In a long term care home one can easily feel isolated, after all you are just a little cog in the big machinery. However, one lady in the Activities group has been particularly friendly to me. She regularly pops into my room to see how I am doing.
I suppose it is her job because I tend to withdraw to my room all day and that would be a concern. Not that I withdraw really, it is just that I have so much that I can do in my room, and I am not so keen on the activities like Bingo.
She knows a bit of my background and I have been frank with her about the mental and physical struggles that I have. I think she is a good ally to have.
But I really like her. We are both originally from Africa. She regularly nags me to participate in one activity or the other. Today she asked if I would like to go and sit on the patio for a chat and I agreed. It was very pleasant, the weather was particularly nice.
I asked her if I could video an interview with her. But she declined, no matter how careful I was to make it sound enticing. The problem seems to have come to a head when another staff member who I like and considered an ally, took exception to some of my suggestions, in particular shooting video.
Is Shooting Video Legal?
There is misconception about the legality of shooting video in a care facility. By law you are not allowed to video either staff or residents without their express written permission (of a release form) – that requirement is not unique to care homes. Our privacy is protected by law. In the case of a care home, many people are not capable of understanding the ramifications of a proposed video because of their health condition, in which case the person’s relatives or power of attorney must sign the release form. The law allows for shooting video in “crowds or public areas” where it is not feasible to get releases and for situations where it is in the public interest to see.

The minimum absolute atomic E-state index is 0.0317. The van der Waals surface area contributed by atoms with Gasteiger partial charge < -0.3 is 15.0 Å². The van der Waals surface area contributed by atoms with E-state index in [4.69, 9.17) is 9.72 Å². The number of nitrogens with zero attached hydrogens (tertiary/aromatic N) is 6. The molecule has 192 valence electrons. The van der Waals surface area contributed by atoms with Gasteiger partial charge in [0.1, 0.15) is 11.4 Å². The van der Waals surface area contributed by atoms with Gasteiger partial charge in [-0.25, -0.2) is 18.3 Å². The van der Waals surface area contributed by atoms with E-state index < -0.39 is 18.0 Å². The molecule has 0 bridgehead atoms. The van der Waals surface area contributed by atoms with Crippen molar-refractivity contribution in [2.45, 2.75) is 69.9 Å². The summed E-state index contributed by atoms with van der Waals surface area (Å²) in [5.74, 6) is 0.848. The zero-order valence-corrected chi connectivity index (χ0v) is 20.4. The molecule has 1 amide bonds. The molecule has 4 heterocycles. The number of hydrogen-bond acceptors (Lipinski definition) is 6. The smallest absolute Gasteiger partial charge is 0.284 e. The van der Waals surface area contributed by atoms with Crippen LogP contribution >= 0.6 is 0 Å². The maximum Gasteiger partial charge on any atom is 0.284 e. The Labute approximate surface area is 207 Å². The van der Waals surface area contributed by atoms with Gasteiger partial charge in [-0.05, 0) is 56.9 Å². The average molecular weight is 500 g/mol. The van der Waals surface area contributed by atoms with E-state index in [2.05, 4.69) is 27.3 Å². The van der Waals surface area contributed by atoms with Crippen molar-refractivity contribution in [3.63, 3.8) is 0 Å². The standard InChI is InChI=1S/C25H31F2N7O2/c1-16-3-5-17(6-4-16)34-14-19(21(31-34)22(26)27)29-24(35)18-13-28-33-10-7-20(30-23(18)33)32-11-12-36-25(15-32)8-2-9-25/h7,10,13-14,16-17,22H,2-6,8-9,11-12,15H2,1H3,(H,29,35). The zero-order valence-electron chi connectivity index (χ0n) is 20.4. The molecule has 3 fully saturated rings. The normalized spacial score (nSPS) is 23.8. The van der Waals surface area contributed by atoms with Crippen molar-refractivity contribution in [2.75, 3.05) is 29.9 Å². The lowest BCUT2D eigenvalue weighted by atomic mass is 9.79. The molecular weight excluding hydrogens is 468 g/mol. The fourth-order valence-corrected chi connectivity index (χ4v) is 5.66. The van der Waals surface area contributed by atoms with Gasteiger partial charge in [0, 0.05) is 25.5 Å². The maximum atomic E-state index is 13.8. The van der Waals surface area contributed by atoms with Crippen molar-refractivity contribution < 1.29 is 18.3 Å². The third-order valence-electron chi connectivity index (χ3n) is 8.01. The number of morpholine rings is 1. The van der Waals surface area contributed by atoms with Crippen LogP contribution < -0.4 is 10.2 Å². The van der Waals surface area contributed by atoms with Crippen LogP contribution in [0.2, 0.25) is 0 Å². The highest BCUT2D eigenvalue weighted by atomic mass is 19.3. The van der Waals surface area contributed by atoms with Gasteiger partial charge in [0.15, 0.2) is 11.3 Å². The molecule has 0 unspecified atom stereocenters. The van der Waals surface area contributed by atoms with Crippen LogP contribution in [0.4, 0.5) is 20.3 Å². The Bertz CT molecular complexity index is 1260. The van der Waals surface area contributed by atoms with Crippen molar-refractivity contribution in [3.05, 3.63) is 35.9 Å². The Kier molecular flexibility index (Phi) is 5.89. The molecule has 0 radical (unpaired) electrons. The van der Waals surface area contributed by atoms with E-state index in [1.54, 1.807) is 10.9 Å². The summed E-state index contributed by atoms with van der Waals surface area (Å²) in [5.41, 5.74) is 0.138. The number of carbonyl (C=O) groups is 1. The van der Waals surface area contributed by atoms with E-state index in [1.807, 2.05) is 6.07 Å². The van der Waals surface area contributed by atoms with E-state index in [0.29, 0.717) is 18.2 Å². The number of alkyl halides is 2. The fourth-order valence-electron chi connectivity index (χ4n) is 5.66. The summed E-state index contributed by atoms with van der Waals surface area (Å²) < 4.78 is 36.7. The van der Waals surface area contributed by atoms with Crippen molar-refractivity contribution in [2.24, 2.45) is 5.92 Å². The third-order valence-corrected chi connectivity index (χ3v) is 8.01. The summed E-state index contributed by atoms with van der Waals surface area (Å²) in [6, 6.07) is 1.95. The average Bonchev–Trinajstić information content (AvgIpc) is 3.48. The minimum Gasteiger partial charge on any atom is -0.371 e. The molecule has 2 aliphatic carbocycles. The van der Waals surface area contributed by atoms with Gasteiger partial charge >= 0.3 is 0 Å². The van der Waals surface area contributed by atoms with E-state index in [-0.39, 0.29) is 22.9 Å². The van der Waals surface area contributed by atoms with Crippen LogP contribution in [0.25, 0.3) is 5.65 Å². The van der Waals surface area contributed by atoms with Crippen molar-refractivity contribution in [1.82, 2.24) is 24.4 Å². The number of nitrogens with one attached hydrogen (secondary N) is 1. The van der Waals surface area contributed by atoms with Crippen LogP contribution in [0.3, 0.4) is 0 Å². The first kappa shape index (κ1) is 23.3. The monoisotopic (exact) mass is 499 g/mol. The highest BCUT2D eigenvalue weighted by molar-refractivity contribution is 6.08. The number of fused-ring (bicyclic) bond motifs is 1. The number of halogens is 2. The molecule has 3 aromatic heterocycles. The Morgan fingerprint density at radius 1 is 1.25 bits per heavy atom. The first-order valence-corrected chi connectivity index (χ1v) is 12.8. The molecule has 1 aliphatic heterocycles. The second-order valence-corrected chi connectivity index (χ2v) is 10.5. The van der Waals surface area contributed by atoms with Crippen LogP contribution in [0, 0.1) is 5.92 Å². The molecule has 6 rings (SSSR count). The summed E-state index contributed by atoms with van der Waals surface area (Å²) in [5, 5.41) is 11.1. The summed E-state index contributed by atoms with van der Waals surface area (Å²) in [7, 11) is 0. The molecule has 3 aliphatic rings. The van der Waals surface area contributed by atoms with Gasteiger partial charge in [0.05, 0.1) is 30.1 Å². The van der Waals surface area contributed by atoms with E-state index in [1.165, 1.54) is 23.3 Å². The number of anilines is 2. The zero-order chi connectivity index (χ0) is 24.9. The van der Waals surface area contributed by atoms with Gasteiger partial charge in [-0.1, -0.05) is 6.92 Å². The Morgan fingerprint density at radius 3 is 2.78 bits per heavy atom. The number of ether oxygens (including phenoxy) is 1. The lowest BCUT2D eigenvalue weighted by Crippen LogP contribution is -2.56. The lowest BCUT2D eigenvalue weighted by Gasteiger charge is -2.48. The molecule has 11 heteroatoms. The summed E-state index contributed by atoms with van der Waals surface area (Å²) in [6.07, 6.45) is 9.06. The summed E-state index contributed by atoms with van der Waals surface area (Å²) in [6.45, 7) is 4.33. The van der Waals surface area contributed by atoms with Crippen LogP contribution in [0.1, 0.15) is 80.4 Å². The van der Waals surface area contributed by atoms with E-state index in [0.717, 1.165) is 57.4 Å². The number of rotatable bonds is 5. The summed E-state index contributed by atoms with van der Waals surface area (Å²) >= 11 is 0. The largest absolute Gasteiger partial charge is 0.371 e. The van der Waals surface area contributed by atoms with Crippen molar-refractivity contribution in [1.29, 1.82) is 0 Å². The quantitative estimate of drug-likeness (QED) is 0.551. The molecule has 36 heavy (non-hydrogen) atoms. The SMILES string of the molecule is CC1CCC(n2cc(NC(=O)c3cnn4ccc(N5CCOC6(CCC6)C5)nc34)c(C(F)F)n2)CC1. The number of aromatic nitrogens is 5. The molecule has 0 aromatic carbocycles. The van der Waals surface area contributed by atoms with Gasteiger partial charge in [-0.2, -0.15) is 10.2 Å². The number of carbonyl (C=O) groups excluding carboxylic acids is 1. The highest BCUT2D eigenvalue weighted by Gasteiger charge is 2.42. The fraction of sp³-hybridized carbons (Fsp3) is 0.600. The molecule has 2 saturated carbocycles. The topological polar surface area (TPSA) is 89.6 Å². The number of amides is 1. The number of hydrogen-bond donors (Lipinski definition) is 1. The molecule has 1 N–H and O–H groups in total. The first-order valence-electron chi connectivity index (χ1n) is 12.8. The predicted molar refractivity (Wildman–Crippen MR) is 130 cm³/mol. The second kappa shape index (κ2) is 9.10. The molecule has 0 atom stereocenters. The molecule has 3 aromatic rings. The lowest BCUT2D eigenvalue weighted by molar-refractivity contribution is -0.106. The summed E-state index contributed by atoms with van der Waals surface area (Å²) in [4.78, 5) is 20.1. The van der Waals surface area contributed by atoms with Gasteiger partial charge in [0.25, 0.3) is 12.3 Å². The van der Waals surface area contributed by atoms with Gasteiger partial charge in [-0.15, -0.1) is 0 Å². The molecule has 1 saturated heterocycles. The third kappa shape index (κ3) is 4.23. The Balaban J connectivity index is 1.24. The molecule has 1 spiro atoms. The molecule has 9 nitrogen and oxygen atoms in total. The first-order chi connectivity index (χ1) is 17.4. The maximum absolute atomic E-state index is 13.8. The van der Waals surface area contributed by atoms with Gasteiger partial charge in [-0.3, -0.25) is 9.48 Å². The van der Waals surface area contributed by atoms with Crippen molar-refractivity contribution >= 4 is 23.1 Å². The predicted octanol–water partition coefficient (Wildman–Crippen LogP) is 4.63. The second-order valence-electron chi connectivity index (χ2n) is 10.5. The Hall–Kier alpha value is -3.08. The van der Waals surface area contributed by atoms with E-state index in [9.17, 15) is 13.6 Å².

Management of care homes have a valid concern for possible litigation. This is particularly valid when for example an angry relative, or persons with malicious political or activist intentions misuse videos. However, one must weigh the risks against the enormous potential benefits of video for residents, staff and the organization as a whole when used responsibly within the law.
Maybe I should write a post on the benefits of video…
Back to having allies. Here is the dilemma, I just can’t remember names. I blame it on Parkinson’s but it is so embarrassing. Especially when you have known someone for a while. I will just have to ask her again. I have heard people call her Abba, but that sounds like a title, like we called all grownup men “Oom” or “Uncle” and grownup ladies “Tante” or “Antie”. It was considered respectful.
In Cape Town or eKapa, where I lived before emigrating to Canada, we call a married woman “nkosikasi” if one is being formal or “umama” in a friendly way.
Why is it important to have allies? I believe it is nice to see a friendly face, particularly when you feel lonely or blue.